Eucatastrophe: Tolkien’s Catholic View of Reality

by Fr. Kent Grealy, F.S.S.P.

Tolkien in the 1940’s

“Eucatastrophe” is a word coined by J.R.R. Tolkien in his important essay On Fairy Stories. This essay gives, as it were, the key to his view of the purpose and function of Fantasy – of Myth, in the true and good sense. “The eucatastrophic tale,” he writes, “is the true form of fairy-story, and its highest function.”1  Yet, since Myth in founded upon and draws from Reality,2 eucatastrophe is also a principle of the Primary World, of the Great Story God has chosen to tell in Creation.

What is eucatastrophe? Let us allow Tolkien to speak for himself – and we, especially as Catholics, will right away grasp the truth of his words, the profundity of his insight, and see the depths of his penetrating vision of Reality. Eucatastrophe is

the joy of the happy ending: or more correctly of the good catastrophe, the sudden joyous ‘turn’ (for there is no true end to any fairy-tale): this joy, which is one of the things which fairy-stories can produce supremely well… is a sudden and miraculous grace: never to be counted on to recur. It does not deny the existence of dyscatastrophe, of sorrow and failure: the possibility of these is necessary to the joy of deliverance; it denies (in the face of much evidence, if you will) universal final defeat and in so far is evangelium, giving a fleeting glimpse of Joy, Joy beyond the walls of the world, poignant as grief…
[I]t can give to a child or man that hears it, when the ‘turn’ comes, a catch of the breath, a beat and lifting of the heart, near to (or indeed accompanied by) tears…
The peculiar quality of the ‘joy’ in successful Fantasy can thus be explained as a sudden glimpse of the underlying reality or truth… in the ‘eucatastrophe’ we see in a brief vision that the answer [to the question ‘does the story have the inner consistency of reality?’] may be greater – it may be a far off gleam or echo of evangelium in the real world…3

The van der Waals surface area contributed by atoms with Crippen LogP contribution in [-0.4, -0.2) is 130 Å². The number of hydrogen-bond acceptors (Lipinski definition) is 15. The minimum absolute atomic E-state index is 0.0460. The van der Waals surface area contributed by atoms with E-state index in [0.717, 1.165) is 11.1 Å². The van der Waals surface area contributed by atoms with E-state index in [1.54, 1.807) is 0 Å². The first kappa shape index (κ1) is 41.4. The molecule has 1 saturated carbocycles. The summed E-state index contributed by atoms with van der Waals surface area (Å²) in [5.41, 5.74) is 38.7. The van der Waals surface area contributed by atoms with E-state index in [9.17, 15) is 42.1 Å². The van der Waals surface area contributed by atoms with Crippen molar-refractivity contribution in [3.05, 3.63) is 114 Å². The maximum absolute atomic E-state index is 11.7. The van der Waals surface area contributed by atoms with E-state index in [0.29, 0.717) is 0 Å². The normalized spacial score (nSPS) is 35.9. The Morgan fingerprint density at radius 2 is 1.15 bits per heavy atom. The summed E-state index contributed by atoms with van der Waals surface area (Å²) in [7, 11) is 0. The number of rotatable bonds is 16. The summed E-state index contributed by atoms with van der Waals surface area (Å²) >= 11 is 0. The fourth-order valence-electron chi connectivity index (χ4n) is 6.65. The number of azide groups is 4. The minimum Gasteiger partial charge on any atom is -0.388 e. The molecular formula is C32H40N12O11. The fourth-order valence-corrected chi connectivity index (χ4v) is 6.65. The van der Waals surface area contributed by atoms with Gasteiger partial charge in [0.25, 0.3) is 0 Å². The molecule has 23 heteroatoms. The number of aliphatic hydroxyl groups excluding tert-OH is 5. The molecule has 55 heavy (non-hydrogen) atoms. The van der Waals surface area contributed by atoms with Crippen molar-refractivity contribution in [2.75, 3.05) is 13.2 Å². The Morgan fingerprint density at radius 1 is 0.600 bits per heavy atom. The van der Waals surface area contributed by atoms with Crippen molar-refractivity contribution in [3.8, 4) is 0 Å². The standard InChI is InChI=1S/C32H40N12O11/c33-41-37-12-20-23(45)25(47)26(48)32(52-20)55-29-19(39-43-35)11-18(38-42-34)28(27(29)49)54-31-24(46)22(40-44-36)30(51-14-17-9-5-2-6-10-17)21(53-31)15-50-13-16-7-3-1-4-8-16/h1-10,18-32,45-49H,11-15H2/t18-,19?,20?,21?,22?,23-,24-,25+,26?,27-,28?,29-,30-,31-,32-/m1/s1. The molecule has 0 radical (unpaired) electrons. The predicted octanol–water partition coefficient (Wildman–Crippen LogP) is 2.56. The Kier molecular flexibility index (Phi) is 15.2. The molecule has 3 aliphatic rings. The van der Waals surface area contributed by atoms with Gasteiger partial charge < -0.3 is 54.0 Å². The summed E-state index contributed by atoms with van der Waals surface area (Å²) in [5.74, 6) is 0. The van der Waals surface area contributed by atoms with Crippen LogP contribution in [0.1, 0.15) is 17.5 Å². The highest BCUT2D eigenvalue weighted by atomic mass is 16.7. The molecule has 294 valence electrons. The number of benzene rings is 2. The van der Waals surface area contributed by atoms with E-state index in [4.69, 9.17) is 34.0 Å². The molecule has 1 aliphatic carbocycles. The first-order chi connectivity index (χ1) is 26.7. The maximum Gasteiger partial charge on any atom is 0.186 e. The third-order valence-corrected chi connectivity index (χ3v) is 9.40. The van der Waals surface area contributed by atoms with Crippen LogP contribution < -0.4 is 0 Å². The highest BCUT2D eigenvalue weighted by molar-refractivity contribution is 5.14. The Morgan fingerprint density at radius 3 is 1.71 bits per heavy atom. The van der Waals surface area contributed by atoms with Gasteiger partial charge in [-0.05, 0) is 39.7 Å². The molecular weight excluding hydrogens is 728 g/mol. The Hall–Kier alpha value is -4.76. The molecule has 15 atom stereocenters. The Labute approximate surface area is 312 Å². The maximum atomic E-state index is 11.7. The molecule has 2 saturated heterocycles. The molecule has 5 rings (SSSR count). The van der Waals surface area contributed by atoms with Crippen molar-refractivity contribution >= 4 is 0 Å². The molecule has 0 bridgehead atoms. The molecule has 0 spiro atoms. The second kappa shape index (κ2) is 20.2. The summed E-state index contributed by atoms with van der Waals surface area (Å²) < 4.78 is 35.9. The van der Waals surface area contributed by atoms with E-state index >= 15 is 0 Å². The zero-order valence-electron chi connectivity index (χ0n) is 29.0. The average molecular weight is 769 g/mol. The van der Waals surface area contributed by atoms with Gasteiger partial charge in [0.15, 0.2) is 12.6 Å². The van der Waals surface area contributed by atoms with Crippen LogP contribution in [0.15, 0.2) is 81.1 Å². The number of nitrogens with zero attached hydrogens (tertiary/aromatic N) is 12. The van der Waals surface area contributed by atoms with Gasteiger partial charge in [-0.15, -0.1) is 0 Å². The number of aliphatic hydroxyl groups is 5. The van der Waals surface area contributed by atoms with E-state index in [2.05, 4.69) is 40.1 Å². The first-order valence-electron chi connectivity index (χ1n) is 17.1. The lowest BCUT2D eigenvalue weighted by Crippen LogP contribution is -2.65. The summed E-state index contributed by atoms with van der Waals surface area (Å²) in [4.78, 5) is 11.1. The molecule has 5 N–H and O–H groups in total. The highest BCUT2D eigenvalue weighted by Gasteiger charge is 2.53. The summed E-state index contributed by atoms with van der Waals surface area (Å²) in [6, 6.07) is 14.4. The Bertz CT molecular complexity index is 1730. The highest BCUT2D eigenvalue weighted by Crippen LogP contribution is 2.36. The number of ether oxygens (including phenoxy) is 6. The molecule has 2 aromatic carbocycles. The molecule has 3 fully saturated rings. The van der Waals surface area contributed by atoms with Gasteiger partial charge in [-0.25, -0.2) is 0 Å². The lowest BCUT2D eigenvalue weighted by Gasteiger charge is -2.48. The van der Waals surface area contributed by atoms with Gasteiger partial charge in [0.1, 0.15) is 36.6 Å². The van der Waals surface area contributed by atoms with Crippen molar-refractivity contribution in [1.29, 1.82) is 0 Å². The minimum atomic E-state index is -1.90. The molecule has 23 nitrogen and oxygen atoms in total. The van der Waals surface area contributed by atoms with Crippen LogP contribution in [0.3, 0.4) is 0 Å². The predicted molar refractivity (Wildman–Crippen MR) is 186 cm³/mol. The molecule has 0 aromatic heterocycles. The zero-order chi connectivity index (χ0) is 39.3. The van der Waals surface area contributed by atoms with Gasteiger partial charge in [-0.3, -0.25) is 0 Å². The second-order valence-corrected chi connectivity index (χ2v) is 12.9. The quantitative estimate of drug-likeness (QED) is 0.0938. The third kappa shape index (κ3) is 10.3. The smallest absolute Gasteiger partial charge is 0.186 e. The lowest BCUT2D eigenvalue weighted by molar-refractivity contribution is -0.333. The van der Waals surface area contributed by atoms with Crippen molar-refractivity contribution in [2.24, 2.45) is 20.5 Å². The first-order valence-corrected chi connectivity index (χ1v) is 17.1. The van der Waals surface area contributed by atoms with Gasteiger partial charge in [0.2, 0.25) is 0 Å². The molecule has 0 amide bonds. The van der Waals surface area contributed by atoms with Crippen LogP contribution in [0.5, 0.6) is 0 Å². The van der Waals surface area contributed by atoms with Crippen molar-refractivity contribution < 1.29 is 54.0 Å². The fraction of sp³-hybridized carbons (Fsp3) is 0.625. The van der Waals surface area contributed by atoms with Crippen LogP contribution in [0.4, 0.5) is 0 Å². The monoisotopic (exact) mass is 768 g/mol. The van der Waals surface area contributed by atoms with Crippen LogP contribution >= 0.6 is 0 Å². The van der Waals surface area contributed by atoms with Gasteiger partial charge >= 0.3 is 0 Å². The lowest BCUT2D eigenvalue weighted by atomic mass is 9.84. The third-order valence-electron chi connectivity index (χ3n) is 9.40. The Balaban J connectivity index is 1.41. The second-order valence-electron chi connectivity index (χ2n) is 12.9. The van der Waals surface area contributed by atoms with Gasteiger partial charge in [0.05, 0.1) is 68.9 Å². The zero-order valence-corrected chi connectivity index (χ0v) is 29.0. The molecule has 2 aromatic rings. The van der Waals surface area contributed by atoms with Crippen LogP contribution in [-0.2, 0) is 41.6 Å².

Philippe de Champaigne’s Saint Augustine

Eucatastrophe, then, is a word to describe that most important truth, that God brings good out of evil; that “where sin abounded, grace did more abound.”4 St. Augustine writes, “[God] would not allow any evil to exist in His works, unless His omnipotence and goodness were such as to bring good even out of evil.”5 Evil, then, is permitted for the sake of some greater good. Nowhere is this more evident than in the Incarnation and Redemption – Christ, the God-Man, and He upon the Cross and then Risen triumphantly. “O happy fault that merited for us so great, so glorious a Redeemer,” as the Exultet proclaims. Evil serves Good, ultimately. As Tolkien has Eru Illúvatar say to Melkor (God and the Devil in his Legendarium, respectively): “no theme may be played that hath not its uttermost source in Me, nor can any alter the music in My despite. For he that attempteth this shall prove but Mine instrument in the devising of things more wonderful, which he himself hath not imagined.”6 Nothing is outside of God’s Omnipotence; nothing is outside His Providence. In the end, everyone and everything serve His Glory. Writing of how eucatastrophe is found in Reality itself – for Reality, the Great Story, is indeed Catholic – Tolkien continues,